Alan Badiou believes that “there can be event field in the historical context.” In Ma Yujiang’s works, the survival needs of the homeless and the nighttime McDonald’s space game constitute the first scene (fact) of the event. The works created by the artist constitute the “appearance” of the “facts” – events. The ground-based scene and the exhibition hall constitute an important structural relationship: the facts in the historical scene (situation) and the events that are revealed, that is, the first scene and the second scene.

The basic attributes of the work are established, that is, the second scene of the event, the first scene can be complete, and the event is “historic.” On the other hand, there is no second scene, the first scene is only a general natural situation, a neutral situation. Alan Badiou believes that the occurrence of events is not the inevitable result of historical laws. The historical law (the so-called objective truth) is precisely the product of the retrospective construction of events. It is not overnight that McDonald’s can explain Ma Yujiang’《How Heavy is the Night》, but the work 《How Heavy is the Night》 makes ” Overnight at McDonald’s ” become understandable. The “artistic” of the work is to reveal the first scene to the greatest extent and to establish a path to “truth”. This is the basic standpoint of “event art” and “art in the ground” as the second scene, and the full meaning of the “truth” of art.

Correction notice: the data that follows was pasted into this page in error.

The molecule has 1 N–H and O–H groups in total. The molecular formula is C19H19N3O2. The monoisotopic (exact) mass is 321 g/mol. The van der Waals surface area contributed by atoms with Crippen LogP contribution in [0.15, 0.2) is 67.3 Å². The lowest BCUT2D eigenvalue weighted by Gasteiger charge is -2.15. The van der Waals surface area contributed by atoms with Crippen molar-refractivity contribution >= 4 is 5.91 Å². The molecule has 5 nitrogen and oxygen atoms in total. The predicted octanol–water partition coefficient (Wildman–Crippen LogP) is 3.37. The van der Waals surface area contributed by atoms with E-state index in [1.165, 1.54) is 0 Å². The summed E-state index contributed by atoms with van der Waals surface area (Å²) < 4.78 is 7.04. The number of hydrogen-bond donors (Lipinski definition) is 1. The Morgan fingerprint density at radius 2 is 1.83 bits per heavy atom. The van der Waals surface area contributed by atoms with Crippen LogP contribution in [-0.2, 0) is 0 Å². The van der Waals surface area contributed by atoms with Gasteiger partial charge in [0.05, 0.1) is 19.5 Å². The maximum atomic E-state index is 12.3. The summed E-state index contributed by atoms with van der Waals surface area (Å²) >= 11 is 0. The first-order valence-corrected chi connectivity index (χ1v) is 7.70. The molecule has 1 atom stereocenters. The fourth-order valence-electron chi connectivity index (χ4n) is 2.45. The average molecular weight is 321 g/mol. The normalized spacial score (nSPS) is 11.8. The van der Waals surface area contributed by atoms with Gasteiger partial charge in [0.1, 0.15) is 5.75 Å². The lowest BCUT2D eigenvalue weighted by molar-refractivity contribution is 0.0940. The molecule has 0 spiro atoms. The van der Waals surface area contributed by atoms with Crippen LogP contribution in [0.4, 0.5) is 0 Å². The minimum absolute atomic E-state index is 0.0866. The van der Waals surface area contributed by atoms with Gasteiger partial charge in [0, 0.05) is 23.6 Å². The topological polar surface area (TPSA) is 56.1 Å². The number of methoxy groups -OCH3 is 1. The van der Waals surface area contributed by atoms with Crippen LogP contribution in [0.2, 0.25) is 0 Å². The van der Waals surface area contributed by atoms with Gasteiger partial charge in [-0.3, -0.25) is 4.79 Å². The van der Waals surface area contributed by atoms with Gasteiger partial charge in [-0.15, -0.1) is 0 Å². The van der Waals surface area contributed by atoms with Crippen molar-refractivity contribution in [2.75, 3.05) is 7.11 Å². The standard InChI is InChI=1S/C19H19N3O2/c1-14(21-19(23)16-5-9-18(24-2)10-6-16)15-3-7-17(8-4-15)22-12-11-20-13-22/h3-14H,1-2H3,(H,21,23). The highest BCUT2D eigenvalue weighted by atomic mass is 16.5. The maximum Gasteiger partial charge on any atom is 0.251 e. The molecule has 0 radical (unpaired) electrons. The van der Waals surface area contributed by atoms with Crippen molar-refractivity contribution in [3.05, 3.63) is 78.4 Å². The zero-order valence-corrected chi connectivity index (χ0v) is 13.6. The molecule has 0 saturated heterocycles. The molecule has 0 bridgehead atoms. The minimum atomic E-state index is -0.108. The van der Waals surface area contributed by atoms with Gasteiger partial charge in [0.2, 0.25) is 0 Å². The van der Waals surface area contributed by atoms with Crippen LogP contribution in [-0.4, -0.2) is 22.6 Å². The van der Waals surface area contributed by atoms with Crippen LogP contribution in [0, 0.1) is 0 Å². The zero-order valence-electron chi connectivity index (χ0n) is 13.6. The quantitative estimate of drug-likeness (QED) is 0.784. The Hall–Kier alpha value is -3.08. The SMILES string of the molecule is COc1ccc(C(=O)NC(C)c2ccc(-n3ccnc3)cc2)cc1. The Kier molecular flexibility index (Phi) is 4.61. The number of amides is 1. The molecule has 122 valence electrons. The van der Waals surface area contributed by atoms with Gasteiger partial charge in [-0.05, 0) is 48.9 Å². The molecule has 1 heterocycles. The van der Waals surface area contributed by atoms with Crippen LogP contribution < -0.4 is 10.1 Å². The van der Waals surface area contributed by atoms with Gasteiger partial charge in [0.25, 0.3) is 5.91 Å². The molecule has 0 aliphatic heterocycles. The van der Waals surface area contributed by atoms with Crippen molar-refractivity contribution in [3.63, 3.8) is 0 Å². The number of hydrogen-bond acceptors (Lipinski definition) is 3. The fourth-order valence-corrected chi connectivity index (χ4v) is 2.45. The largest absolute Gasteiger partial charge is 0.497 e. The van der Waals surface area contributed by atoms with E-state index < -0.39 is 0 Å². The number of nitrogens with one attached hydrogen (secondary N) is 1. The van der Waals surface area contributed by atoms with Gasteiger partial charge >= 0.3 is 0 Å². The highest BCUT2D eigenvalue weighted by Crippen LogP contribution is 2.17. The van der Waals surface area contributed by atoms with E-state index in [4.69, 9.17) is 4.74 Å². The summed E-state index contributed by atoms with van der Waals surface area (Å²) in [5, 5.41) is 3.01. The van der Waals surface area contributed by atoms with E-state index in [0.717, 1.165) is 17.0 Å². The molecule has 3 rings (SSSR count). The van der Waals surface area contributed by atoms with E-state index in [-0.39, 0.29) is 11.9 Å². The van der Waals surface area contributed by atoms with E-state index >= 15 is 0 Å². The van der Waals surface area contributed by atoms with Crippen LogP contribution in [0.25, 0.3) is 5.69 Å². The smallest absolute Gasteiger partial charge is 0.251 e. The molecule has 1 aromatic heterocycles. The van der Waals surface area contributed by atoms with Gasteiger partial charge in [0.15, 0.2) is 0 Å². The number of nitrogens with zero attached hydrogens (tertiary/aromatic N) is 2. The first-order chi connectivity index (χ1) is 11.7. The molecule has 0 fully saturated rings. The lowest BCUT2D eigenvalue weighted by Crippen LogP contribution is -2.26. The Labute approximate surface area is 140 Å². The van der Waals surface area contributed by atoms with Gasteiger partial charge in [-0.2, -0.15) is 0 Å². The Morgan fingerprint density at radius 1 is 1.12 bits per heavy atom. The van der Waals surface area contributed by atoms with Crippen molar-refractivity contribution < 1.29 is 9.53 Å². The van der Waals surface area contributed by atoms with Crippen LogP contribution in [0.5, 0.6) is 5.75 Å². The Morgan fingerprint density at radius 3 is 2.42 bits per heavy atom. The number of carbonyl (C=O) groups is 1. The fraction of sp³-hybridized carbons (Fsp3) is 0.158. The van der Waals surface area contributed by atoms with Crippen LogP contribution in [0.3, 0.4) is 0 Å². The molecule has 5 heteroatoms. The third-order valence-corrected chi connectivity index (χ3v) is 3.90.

August 18, 2019.

In Suzhou

Tak Chun Art Garden

“Tak Chun Art Garden”

– Cai Guojie’s solo exhibition


“Conceiving philosophy as a conceptual generation, and art as an emotional generation is to be in the field of mobility, placement, and distribution.”

– Gilles Deleuze

The “Half-Field Project” is an imaginative art project by artist Cai Guojie. Starting from the “Linear Store” implemented in Taipei in 2004, Cai Guojie borrowed the land development and sales model to sell the boundary line between the land sections in the world. It is a borderline that is a mixture between various “spaces of power” and “spaces of consumption”. In the game of selling the borderline, the “Half-Field Project” suggests a solemn concept: the space of power and the jurisdictional boundary.